5. Prepare for different scenarios

Before submitting your counter-offer, it would be best to go through all the possible outcomes and how you would respond to them if need be. Planning will help you feel more confident during the actual negotiation. For example, suppose the employer is not willing to increase your salary. In that case, you might be willing to negotiate the benefits instead or think about whether you would still take the offer despite the outcome. Alternatively, you can request a guaranteed raise six months into the job if you meet specific goals. This way you can prove your value to your employer.

6. Submit your counter-offer

There are different ways you can submit your counter-offer - you can do this during a meeting with your potential employer or over the phone. Alternatively, you can write up a formal email to explain your counter-offer and ask to set up an appointment if negotiating is necessary. We suggest negotiating face-to-face, if possible, to reduce the endless back and forth by email. Furthermore, once you finalise the agreement, make sure that you get it all in writing.

Start the conversation by thanking them for their previous offer and continue to express interest in the opportunity. Add that you respect their request; however, believe that yours would be more appropriate and state the reasons why you think it to be so. For example, you can show that their initial offer is well below the industry or position average. Pitch yourself - mention your strongest attributes, past successes and emphasise why you're exactly what the company needs.

Be firm throughout the conversation, but show that you can be flexible. Remember, the employer might not be able to increase your salary but might be able to add additional benefits or compensation methods. What's most important throughout the conversation is to remain respectful, no matter the outcome.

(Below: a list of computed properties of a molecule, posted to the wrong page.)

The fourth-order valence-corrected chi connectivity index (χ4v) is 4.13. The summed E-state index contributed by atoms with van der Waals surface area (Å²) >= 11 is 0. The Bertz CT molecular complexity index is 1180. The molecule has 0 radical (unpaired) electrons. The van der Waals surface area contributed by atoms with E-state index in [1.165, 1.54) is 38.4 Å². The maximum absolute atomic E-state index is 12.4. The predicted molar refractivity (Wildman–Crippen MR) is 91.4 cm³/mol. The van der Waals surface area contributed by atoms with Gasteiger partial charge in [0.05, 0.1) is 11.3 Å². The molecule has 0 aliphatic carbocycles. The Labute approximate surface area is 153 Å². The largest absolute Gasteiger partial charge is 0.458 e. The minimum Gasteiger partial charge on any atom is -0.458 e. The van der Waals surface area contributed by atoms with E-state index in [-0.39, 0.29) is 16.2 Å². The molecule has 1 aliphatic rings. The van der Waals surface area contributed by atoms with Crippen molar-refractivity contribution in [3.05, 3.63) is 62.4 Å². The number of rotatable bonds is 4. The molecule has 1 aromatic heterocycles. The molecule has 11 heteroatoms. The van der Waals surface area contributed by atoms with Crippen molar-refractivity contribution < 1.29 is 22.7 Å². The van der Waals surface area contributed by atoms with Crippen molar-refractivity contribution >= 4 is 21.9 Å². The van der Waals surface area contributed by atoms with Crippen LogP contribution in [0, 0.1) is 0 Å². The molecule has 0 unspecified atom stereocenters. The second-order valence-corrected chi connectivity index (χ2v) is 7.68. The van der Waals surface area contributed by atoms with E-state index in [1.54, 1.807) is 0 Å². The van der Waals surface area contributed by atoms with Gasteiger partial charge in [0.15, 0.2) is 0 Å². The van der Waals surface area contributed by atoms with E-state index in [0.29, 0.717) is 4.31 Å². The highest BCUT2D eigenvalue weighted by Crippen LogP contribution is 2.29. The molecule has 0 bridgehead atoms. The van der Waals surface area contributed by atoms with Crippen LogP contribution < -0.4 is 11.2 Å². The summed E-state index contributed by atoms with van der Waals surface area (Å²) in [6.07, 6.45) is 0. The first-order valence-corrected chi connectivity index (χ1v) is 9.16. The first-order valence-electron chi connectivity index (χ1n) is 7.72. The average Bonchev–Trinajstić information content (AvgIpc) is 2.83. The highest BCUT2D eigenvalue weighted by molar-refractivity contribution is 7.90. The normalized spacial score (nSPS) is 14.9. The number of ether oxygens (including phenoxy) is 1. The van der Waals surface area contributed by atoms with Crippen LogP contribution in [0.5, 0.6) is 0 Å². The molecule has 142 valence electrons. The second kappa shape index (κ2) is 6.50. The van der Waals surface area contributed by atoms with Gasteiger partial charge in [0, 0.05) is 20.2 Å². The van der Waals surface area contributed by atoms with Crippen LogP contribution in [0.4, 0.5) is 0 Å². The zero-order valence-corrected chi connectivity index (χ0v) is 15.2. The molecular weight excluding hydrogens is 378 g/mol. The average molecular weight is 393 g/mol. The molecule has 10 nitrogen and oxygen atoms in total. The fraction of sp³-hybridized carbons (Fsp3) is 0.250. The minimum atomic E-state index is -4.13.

• 'Thank you for offering me a starting salary of €30,000; however, I'd like to note that this is the same as my current salary, and if I were to stay at my current position, I would start earning €35,000 next year. I'd appreciate it if you could kindly reconsider the salary on offer.'
  • 'Thank you for this exciting offer, I would be delighted to accept this position, but I'd like to mention that if I were to stay at my current role, I would make 10% more in the year due to an upcoming raise. Would it be possible to revise the offer from your end?'

7. Make your decision

It's now time to evaluate whether you will be accepting or rejecting the job. If you manage to agree, your decision will most likely be an easy one. However, it could be that you were still not fully satisfied with the final offer. At this point, you need to determine whether the job is worth taking or if you can afford to let it go.

Whatever you decide, be sure to be respectful to the employer - thank them for their time and consideration.